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What Makes Firm-Based Vocational Training Schemes Successful? The Role of Commitment

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  • Christian Dustmann
  • Uta Schönberg

Abstract

This paper studies a possible market failure in the firm-based vocational training market: training may be too complex to be specified in a contract so that it is legally enforceable, resulting in the inability of firms to commit to training provision. We present a model of firm provided training and show that training is substantially lower in the no commitment than in the commitment case. Thus, firm-based vocational training schemes are more successful in countries where commitment to training provision is more widespread. (JEL J24, L25, M12, M53)

Suggested Citation

  • Christian Dustmann & Uta Schönberg, 2012. "What Makes Firm-Based Vocational Training Schemes Successful? The Role of Commitment," American Economic Journal: Applied Economics, American Economic Association, vol. 4(2), pages 36-61, April.
  • Handle: RePEc:aea:aejapp:v:4:y:2012:i:2:p:36-61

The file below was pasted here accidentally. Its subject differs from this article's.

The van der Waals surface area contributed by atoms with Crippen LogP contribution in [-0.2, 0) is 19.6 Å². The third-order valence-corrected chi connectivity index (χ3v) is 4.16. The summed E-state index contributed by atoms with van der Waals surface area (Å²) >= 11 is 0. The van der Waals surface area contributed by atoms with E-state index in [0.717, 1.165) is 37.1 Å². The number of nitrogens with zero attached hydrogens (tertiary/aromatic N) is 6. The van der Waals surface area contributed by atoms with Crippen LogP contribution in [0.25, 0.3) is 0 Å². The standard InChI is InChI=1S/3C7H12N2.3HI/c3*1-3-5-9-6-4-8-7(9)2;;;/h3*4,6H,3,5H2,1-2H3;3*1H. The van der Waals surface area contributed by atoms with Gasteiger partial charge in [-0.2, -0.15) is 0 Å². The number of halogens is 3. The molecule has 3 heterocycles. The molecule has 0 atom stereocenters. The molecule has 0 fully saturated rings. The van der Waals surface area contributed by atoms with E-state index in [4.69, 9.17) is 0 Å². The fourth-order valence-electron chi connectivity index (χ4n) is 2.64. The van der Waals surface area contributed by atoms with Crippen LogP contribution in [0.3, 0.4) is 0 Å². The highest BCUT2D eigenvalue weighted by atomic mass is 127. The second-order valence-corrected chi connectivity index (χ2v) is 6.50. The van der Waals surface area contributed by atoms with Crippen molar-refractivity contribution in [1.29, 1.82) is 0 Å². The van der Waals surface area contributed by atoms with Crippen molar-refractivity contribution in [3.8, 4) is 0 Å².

Note: DOI: 10.1257/app.4.2.36
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    References listed on IDEAS

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    More about this item

    JEL classification:

    • J24 - Labor and Demographic Economics - - Demand and Supply of Labor - - - Human Capital; Skills; Occupational Choice; Labor Productivity
    • L25 - Industrial Organization - - Firm Objectives, Organization, and Behavior - - - Firm Performance
    • M12 - Business Administration and Business Economics; Marketing; Accounting; Personnel Economics - - Business Administration - - - Personnel Management; Executives; Executive Compensation
    • M53 - Business Administration and Business Economics; Marketing; Accounting; Personnel Economics - - Personnel Economics - - - Training

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